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Finding velocity of a falling object 
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#1
Dec308, 09:33 PM

P: 9

1. The problem statement, all variables and given/known data
When Mongol drops his ball off the Hasselbluff Mountain Viewpoint, its height above the ground at time t is given by h = 64  1/2gt^{2}. How long will the ball take to hit the ground? How fast is the ball going the instant before it hits the ground? 2. Relevant equations I found the answer to the first question to be: t = 8√2/√g The derivative is v(t) =  gt 3. The attempt at a solution v(t) = [lim t>0]  g(8√2/√g + ∆t)   g(8√2/√g) v(t) = [lim t>0]  g8√2/√g + g(8√2/√g) v(t) = [lim t>0] 0 I know that I'm doing something very obviously wrong, I just can't figure out what. 


#2
Dec308, 10:06 PM

P: 179

You already found v(t), so why not just evaluate [tex]v \left( \frac{8\sqrt{2}}{\sqrt{g}} \right)[/tex]?
It looks like you are trying to find acceleration with that limit, but incorrectly. 


#3
Dec308, 10:06 PM

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You said v(t)=gt. Very true. Why don't you just use that? What's this limit stuff all about?



#4
Dec308, 11:26 PM

P: 9

Finding velocity of a falling object
Well my reasoning was that since it hit the ground at t = 8√2/√g. I would have to put a limit on t to make it very, very close to that but not equal to it since then it would have already hit the ground. I suppose for what I was going for, the limit would have been 8√2/√g.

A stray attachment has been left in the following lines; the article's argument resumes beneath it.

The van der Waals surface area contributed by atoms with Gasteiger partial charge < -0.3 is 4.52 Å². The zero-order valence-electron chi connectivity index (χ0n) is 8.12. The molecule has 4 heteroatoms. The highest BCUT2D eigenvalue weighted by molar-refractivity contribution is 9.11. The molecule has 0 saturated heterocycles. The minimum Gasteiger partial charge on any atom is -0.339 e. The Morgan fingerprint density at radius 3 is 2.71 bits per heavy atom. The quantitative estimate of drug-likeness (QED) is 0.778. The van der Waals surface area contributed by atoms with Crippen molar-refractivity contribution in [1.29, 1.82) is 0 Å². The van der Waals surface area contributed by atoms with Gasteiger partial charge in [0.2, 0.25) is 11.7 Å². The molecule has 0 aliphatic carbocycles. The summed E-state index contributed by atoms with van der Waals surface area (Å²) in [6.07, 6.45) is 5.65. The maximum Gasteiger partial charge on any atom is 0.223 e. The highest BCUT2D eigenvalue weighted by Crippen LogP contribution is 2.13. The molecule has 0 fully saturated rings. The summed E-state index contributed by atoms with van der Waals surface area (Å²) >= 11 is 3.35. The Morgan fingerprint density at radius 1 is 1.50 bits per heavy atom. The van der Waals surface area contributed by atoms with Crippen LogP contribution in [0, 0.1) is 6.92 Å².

So what time would I insert into the equation v(t)=gt? 


#5
Dec408, 07:54 AM

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#6
Dec408, 09:56 PM

P: 9

So, plugging it into the equation I get: v(t) =  g(8√2/√g) v(t) =  8g√2/√g v(t) =  8(9.8)√2/√(9.8) v(t) ~ 35.42 ...which is definitely the correct answer. Thank you so much Dick and mutton! My misunderstanding definitely came from thinking that if I put in the time at which it hit the ground, the result for velocity would be zero. Why doesn't this happen? 


#7
Dec408, 11:19 PM

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That's a question for philosophers. When it is "on" the ground it's velocity is zero. An instant before it hits the ground, it's exactly what you computed. That's what they are after.



#8
Dec408, 11:31 PM

P: 179

It's implied that the given function h is valid only when t [tex]\ge[/tex] 0 and h [tex]\ge[/tex] 0. Notice that h < 0 for t > 8√2/√g, which would mean the ball goes underground.
So what you found is a limit; it is the limit of v as t approaches 8√2/√g, because v is really 0 when t = 8√2/√g. "The instant before it hits the ground" isn't just any instant; this wording lets you describe what happens if the ball were to keep falling. 


#9
Dec608, 09:38 AM

P: 9

Oh wow! Got it! Thanks again you two, you've been a great help.



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